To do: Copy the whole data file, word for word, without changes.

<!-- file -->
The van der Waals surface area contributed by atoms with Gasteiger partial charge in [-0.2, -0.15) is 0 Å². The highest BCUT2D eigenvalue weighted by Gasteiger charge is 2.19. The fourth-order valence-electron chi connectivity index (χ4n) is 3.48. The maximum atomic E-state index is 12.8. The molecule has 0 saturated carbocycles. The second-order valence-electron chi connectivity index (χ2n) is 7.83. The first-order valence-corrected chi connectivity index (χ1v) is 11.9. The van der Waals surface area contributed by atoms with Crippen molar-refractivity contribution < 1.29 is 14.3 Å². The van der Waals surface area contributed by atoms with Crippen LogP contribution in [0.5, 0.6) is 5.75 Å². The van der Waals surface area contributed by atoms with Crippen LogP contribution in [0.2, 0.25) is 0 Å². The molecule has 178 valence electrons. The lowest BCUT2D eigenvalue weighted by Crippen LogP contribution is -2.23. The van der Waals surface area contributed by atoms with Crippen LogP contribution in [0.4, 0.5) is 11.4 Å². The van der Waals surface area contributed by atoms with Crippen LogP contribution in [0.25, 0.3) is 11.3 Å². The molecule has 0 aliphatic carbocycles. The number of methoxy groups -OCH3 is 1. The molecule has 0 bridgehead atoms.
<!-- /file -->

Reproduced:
The van der Waals surface area contributed by atoms with Gasteiger partial charge in [-0.2, -0.15) is 0 Å². The highest BCUT2D eigenvalue weighted by Gasteiger charge is 2.19. The fourth-order valence-electron chi connectivity index (χ4n) is 3.48. The maximum atomic E-state index is 12.8. The molecule has 0 saturated carbocycles. The second-order valence-electron chi connectivity index (χ2n) is 7.83. The first-order valence-corrected chi connectivity index (χ1v) is 11.9. The van der Waals surface area contributed by atoms with Crippen molar-refractivity contribution < 1.29 is 14.3 Å². The van der Waals surface area contributed by atoms with Crippen LogP contribution in [0.5, 0.6) is 5.75 Å². The van der Waals surface area contributed by atoms with Crippen LogP contribution in [0.2, 0.25) is 0 Å². The molecule has 178 valence electrons. The lowest BCUT2D eigenvalue weighted by Crippen LogP contribution is -2.23. The van der Waals surface area contributed by atoms with Crippen LogP contribution in [0.4, 0.5) is 11.4 Å². The van der Waals surface area contributed by atoms with Crippen LogP contribution in [0.25, 0.3) is 11.3 Å². The molecule has 0 aliphatic carbocycles. The number of methoxy groups -OCH3 is 1. The molecule has 0 bridgehead atoms.